Keywords: stressors; thirst; angiotensin II; corticosteroids; amphibious fish stressors; thirst; angiotensin II; corticosteroids; amphibious fish

1. Introduction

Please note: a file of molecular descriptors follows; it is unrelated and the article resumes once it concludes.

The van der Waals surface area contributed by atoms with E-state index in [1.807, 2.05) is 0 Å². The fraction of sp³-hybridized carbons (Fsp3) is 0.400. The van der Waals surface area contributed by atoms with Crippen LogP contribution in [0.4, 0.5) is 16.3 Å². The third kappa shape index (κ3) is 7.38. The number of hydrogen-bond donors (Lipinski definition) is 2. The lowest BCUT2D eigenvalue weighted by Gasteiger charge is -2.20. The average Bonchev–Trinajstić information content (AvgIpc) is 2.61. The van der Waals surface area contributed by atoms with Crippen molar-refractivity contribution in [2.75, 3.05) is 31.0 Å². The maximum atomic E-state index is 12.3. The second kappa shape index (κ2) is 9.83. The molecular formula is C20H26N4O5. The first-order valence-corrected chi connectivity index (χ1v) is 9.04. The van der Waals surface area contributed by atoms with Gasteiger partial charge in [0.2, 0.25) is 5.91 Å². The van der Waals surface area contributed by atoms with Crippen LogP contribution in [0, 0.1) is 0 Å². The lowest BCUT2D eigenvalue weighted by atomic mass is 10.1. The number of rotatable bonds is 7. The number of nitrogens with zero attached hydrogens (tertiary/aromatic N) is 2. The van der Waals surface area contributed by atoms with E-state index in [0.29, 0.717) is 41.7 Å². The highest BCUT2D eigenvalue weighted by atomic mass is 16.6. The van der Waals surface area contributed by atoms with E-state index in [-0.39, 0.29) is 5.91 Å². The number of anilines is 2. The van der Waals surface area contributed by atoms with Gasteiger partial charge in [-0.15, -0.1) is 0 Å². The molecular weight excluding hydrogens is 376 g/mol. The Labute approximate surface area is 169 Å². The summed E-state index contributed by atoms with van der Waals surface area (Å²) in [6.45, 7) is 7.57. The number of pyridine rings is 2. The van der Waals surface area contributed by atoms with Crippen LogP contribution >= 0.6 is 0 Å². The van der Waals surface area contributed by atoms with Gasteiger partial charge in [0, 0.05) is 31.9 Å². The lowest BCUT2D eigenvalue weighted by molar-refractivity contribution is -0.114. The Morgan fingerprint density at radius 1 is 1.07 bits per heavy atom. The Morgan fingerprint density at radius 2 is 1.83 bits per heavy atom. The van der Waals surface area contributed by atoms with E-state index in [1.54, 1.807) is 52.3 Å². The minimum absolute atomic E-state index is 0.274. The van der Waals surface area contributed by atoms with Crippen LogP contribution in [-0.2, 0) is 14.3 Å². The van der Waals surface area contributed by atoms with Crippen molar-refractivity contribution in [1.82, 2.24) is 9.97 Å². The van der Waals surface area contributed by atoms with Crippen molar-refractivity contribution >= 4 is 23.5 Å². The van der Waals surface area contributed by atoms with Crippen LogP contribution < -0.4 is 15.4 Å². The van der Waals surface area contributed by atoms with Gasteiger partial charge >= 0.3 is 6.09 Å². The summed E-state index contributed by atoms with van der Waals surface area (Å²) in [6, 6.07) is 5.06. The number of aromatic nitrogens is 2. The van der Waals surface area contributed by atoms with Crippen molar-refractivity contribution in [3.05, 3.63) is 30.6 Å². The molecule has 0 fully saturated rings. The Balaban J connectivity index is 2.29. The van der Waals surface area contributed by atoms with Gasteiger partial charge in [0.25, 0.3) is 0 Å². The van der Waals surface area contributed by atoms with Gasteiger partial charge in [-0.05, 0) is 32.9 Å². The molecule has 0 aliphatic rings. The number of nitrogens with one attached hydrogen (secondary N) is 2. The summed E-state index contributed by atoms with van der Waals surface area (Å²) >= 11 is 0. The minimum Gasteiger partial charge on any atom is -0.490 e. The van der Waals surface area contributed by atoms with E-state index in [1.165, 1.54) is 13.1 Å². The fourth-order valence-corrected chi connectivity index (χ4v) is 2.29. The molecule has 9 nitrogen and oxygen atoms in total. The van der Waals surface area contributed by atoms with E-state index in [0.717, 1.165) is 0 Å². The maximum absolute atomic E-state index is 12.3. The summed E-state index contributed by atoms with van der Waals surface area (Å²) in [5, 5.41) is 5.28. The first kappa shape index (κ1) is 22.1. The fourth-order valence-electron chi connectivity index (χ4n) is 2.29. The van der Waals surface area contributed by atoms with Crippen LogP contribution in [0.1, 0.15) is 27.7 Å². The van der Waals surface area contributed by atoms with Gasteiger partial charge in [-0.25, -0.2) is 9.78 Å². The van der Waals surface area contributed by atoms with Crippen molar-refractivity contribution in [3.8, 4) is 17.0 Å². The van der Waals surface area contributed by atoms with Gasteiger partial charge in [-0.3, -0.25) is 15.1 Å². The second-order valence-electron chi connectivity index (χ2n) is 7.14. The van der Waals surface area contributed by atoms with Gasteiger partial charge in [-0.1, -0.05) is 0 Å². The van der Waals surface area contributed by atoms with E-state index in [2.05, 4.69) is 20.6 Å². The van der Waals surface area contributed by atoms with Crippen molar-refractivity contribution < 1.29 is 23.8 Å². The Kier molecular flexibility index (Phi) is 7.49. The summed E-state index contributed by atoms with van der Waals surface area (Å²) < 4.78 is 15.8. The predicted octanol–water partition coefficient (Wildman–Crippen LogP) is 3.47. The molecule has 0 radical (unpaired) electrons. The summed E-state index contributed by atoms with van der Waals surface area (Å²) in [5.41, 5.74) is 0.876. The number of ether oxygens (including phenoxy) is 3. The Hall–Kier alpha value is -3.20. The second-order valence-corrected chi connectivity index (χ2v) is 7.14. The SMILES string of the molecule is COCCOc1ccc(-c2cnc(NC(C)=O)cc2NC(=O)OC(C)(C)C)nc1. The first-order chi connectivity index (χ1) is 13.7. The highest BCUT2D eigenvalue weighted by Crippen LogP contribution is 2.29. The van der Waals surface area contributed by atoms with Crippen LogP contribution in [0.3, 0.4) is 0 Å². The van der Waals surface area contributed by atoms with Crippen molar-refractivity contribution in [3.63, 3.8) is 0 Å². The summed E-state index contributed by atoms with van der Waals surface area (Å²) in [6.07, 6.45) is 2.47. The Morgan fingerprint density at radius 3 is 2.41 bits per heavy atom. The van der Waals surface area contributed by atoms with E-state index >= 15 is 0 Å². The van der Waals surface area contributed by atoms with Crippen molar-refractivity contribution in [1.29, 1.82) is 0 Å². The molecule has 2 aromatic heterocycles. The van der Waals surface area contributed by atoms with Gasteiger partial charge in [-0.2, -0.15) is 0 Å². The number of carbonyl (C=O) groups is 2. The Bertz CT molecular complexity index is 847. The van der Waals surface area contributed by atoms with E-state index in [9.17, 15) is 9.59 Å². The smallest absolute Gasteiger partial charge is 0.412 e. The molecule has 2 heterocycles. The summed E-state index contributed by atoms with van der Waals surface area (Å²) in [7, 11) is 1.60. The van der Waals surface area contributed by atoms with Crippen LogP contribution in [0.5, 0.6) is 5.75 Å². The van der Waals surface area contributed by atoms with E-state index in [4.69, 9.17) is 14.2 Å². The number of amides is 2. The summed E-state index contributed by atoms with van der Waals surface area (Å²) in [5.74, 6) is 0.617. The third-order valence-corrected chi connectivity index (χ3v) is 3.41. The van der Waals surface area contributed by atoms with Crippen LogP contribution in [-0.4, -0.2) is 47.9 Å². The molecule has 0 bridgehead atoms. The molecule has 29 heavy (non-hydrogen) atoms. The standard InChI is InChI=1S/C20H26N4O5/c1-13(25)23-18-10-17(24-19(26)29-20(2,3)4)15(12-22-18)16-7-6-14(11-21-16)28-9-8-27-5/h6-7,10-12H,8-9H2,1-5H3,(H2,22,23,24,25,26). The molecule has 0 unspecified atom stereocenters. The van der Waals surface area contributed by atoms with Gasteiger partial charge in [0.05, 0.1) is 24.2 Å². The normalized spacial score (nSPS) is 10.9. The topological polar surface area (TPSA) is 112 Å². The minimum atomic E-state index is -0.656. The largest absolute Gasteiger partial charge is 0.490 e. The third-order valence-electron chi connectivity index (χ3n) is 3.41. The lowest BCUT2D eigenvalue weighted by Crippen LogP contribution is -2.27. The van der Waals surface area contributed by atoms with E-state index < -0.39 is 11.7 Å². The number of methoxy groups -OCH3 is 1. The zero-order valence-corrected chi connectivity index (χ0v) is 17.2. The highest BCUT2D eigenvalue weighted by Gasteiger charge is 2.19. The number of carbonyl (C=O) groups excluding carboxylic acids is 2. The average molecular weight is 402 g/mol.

Water–land transition necessitates many important physiological and biochemical adaptations to the terrestrial environment. In particular, fish that routinely emerge from water, such as mudskippers (class Actinopterygii, order Perciformes, family Gobiidae; e.g., Periophthalmodon schlosseri, Boleophthalmus boddarti and our Periophthalmus modestus) commonly found in estuaries of the Indo-Pacific and evolutionarily many other fish taxa [1], cannot effectively flush their body surfaces (primarily gills) due to a lack of water. Hence, these fishes are amphibious and have developed ways to ameliorate terrestrial stress (e.g., endogenous ammonia) during emersion. They are equipped with strategies on land, such as modified nitrogen metabolism (Figure 1), and amphibious behavior to defend against ammonia toxicity, whereas most aquatic animals excrete ammonia in water. Therefore, these fish, as well as ammonia-tolerant nonamphibious fish such as the Gulf toadfish and a gobiid fish (Mugilogobius abei) [2,3,4,5,6], may serve as unique models to examine the effects of stressors such as ammonia, but their characteristic adaptational behaviors and neuro/endocrine mechanisms have only been minimally studied [7,8,9,10,11,12,13].